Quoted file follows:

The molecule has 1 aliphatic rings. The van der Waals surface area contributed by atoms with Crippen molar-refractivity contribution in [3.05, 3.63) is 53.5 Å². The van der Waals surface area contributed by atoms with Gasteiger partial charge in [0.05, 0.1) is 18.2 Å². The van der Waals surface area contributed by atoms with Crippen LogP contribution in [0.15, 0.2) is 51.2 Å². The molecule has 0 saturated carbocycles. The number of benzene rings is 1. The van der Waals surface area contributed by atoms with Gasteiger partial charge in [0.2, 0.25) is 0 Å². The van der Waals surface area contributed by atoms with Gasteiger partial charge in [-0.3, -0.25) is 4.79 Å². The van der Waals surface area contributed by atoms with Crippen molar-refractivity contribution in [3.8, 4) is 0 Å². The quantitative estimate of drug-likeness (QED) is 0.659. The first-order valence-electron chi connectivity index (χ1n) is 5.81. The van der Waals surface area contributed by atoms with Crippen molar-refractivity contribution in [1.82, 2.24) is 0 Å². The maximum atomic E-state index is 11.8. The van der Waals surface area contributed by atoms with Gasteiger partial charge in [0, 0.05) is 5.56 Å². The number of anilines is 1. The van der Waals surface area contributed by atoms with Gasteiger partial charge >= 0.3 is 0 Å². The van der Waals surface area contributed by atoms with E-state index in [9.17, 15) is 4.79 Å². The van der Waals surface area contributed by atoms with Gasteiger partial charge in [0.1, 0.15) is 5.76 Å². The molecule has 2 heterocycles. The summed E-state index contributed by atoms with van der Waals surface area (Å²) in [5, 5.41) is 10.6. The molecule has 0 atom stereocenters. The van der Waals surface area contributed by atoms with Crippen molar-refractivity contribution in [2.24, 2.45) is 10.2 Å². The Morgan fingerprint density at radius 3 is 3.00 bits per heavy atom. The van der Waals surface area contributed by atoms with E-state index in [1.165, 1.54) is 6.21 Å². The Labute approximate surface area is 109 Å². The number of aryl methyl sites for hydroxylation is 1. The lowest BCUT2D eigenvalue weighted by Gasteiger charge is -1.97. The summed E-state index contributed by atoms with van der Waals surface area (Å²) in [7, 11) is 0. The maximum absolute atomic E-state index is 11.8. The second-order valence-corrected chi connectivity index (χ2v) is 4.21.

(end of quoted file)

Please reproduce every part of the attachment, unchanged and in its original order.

The molecule has 1 aliphatic rings. The van der Waals surface area contributed by atoms with Crippen molar-refractivity contribution in [3.05, 3.63) is 53.5 Å². The van der Waals surface area contributed by atoms with Gasteiger partial charge in [0.05, 0.1) is 18.2 Å². The van der Waals surface area contributed by atoms with Crippen LogP contribution in [0.15, 0.2) is 51.2 Å². The molecule has 0 saturated carbocycles. The number of benzene rings is 1. The van der Waals surface area contributed by atoms with Gasteiger partial charge in [0.2, 0.25) is 0 Å². The van der Waals surface area contributed by atoms with Gasteiger partial charge in [-0.3, -0.25) is 4.79 Å². The van der Waals surface area contributed by atoms with Crippen molar-refractivity contribution in [3.8, 4) is 0 Å². The quantitative estimate of drug-likeness (QED) is 0.659. The first-order valence-electron chi connectivity index (χ1n) is 5.81. The van der Waals surface area contributed by atoms with Crippen molar-refractivity contribution in [1.82, 2.24) is 0 Å². The maximum atomic E-state index is 11.8. The van der Waals surface area contributed by atoms with Gasteiger partial charge in [0, 0.05) is 5.56 Å². The number of anilines is 1. The van der Waals surface area contributed by atoms with Gasteiger partial charge >= 0.3 is 0 Å². The van der Waals surface area contributed by atoms with E-state index in [9.17, 15) is 4.79 Å². The van der Waals surface area contributed by atoms with Gasteiger partial charge in [0.1, 0.15) is 5.76 Å². The molecule has 2 heterocycles. The summed E-state index contributed by atoms with van der Waals surface area (Å²) in [5, 5.41) is 10.6. The molecule has 0 atom stereocenters. The van der Waals surface area contributed by atoms with Crippen molar-refractivity contribution in [2.24, 2.45) is 10.2 Å². The Morgan fingerprint density at radius 3 is 3.00 bits per heavy atom. The van der Waals surface area contributed by atoms with E-state index in [1.165, 1.54) is 6.21 Å². The Labute approximate surface area is 109 Å². The number of aryl methyl sites for hydroxylation is 1. The lowest BCUT2D eigenvalue weighted by Gasteiger charge is -1.97. The summed E-state index contributed by atoms with van der Waals surface area (Å²) in [7, 11) is 0. The maximum absolute atomic E-state index is 11.8. The second-order valence-corrected chi connectivity index (χ2v) is 4.21.